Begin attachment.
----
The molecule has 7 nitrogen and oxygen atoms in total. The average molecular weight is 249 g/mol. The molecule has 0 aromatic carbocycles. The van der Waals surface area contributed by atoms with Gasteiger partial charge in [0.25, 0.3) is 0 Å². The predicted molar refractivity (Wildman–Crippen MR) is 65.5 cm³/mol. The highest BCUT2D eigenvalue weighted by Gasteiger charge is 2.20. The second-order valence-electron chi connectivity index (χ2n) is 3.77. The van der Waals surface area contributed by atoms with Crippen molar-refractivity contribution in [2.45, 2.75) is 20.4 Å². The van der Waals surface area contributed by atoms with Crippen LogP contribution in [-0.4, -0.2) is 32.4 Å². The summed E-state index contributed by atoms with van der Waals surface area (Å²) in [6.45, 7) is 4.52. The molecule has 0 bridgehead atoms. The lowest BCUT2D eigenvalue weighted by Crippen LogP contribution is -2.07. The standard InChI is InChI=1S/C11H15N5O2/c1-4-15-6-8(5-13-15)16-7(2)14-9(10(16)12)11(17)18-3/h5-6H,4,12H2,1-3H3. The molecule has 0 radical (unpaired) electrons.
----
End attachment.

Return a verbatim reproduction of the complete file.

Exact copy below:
The molecule has 7 nitrogen and oxygen atoms in total. The average molecular weight is 249 g/mol. The molecule has 0 aromatic carbocycles. The van der Waals surface area contributed by atoms with Gasteiger partial charge in [0.25, 0.3) is 0 Å². The predicted molar refractivity (Wildman–Crippen MR) is 65.5 cm³/mol. The highest BCUT2D eigenvalue weighted by Gasteiger charge is 2.20. The second-order valence-electron chi connectivity index (χ2n) is 3.77. The van der Waals surface area contributed by atoms with Crippen molar-refractivity contribution in [2.45, 2.75) is 20.4 Å². The van der Waals surface area contributed by atoms with Crippen LogP contribution in [-0.4, -0.2) is 32.4 Å². The summed E-state index contributed by atoms with van der Waals surface area (Å²) in [6.45, 7) is 4.52. The molecule has 0 bridgehead atoms. The lowest BCUT2D eigenvalue weighted by Crippen LogP contribution is -2.07. The standard InChI is InChI=1S/C11H15N5O2/c1-4-15-6-8(5-13-15)16-7(2)14-9(10(16)12)11(17)18-3/h5-6H,4,12H2,1-3H3. The molecule has 0 radical (unpaired) electrons.